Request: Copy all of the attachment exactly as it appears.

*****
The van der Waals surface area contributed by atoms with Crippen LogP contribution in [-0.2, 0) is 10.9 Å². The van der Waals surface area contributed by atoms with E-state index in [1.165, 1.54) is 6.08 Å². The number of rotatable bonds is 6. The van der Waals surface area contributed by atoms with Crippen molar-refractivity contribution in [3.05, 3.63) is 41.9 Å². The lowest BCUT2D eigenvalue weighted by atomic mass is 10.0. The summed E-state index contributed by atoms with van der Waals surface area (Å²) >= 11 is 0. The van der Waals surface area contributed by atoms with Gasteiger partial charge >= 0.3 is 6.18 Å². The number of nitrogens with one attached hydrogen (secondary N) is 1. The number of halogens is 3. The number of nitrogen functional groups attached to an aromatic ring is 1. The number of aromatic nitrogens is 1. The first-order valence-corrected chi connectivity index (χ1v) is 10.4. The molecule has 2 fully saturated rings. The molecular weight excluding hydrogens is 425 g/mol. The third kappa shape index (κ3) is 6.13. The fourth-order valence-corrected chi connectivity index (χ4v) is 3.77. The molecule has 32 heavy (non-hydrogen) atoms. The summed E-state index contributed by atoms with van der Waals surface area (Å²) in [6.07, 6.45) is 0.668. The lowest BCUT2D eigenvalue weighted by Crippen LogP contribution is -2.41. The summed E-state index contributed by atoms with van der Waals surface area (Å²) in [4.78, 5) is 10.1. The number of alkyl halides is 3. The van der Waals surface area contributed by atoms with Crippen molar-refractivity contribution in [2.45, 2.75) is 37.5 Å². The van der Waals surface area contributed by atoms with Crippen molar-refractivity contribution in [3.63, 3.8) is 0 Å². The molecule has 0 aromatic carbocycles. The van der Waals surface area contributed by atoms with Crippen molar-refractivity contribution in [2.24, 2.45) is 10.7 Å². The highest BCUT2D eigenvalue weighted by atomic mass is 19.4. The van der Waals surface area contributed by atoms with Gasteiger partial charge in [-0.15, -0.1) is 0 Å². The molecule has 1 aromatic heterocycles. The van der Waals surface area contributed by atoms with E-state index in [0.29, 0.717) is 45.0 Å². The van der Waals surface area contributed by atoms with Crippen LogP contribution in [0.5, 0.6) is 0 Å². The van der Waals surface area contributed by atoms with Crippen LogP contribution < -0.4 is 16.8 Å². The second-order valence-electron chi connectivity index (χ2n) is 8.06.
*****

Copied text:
The van der Waals surface area contributed by atoms with Crippen LogP contribution in [-0.2, 0) is 10.9 Å². The van der Waals surface area contributed by atoms with E-state index in [1.165, 1.54) is 6.08 Å². The number of rotatable bonds is 6. The van der Waals surface area contributed by atoms with Crippen molar-refractivity contribution in [3.05, 3.63) is 41.9 Å². The lowest BCUT2D eigenvalue weighted by atomic mass is 10.0. The summed E-state index contributed by atoms with van der Waals surface area (Å²) >= 11 is 0. The van der Waals surface area contributed by atoms with Gasteiger partial charge >= 0.3 is 6.18 Å². The number of nitrogens with one attached hydrogen (secondary N) is 1. The number of halogens is 3. The number of nitrogen functional groups attached to an aromatic ring is 1. The number of aromatic nitrogens is 1. The first-order valence-corrected chi connectivity index (χ1v) is 10.4. The molecule has 2 fully saturated rings. The molecular weight excluding hydrogens is 425 g/mol. The third kappa shape index (κ3) is 6.13. The fourth-order valence-corrected chi connectivity index (χ4v) is 3.77. The molecule has 32 heavy (non-hydrogen) atoms. The summed E-state index contributed by atoms with van der Waals surface area (Å²) in [6.07, 6.45) is 0.668. The lowest BCUT2D eigenvalue weighted by Crippen LogP contribution is -2.41. The summed E-state index contributed by atoms with van der Waals surface area (Å²) in [4.78, 5) is 10.1. The number of alkyl halides is 3. The van der Waals surface area contributed by atoms with Crippen molar-refractivity contribution in [2.45, 2.75) is 37.5 Å². The van der Waals surface area contributed by atoms with Crippen molar-refractivity contribution in [3.63, 3.8) is 0 Å². The molecule has 0 aromatic carbocycles. The van der Waals surface area contributed by atoms with Crippen molar-refractivity contribution in [2.24, 2.45) is 10.7 Å². The highest BCUT2D eigenvalue weighted by atomic mass is 19.4. The van der Waals surface area contributed by atoms with Gasteiger partial charge in [-0.15, -0.1) is 0 Å². The molecule has 1 aromatic heterocycles. The van der Waals surface area contributed by atoms with E-state index in [0.29, 0.717) is 45.0 Å². The van der Waals surface area contributed by atoms with Crippen LogP contribution in [0.5, 0.6) is 0 Å². The van der Waals surface area contributed by atoms with Crippen LogP contribution < -0.4 is 16.8 Å². The second-order valence-electron chi connectivity index (χ2n) is 8.06.